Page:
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Posts Tagged ‘Dustin PEdoria’

It was very, very clear that the team did not get my memo.  I specifically said that we need to play better baseball, baseball that was more appropriate and commensurate to the stage on which we currently find ourselves, namely the World Series.  That means that we need to be at our absolute very best, and it was quite obvious from last night’s performance that we simply weren’t.

Let’s start with Peavy.  His outing was great but short.  He gave up two runs on six hits while walking one and striking out four.  He threw sixty-four pitches.  And he only pitched four innings.

His first inning was his worst.  He gave up a single, a sac bunt, an RBI single, another single, and another RBI single.  Then he ended the inning on two quick outs, went one-two-three in the second and third, and pitched cleanly out of a nobody-out bases-loaded situation in the fourth.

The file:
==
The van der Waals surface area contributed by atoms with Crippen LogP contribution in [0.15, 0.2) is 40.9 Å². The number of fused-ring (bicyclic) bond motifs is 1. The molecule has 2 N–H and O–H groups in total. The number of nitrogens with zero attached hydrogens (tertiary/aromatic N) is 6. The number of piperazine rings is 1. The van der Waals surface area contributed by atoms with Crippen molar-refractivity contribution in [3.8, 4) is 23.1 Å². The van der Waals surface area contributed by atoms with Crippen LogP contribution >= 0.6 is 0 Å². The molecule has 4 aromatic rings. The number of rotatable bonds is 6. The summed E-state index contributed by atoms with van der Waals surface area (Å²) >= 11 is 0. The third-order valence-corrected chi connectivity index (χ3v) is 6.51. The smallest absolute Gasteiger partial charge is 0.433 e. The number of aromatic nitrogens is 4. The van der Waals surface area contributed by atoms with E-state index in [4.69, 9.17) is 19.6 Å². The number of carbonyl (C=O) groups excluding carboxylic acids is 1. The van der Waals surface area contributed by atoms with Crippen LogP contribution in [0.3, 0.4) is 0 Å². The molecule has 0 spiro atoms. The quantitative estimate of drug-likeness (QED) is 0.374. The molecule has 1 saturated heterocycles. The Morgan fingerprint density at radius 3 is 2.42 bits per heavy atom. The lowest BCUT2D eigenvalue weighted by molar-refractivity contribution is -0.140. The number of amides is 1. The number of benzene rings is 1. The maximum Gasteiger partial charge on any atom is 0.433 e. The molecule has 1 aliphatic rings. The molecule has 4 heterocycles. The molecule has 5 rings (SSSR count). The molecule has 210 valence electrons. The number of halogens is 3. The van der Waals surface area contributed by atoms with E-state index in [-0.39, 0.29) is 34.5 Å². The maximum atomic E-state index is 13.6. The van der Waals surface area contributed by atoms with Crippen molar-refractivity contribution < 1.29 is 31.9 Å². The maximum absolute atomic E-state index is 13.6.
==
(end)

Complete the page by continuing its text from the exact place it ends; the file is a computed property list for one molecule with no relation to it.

Doubront relieved him, pitching around his own jam in the fifth and going one-two-three in the sixth.  Breslow took over in the seventh and continues to have issues.  I shouldn’t have to say that this is epically the wrong time for issues of any kind.

He gave up a single, hit a batter, and was relieved by Tazawa.  Although Tazawa should not have given up a double, it’s also true that he shouldn’t have had to inherit runners either, both of which scored.  The inning ended four batters later.

Workman pitched around two baserunners in the eighth, and then we lost the game in the ninth.

In order to understand the similarity in disappointment and frustration between Game Three and Game Two, we obviously have to talk about the offense.  While we only sent up the minimum through three, we showed signs of life in the fourth, when Ellsbury singled and Papi walked.  We finally scored in the fifth.  Bogaerts led it off with a triple and scored on a force out by Carp to reduce the deficit to one.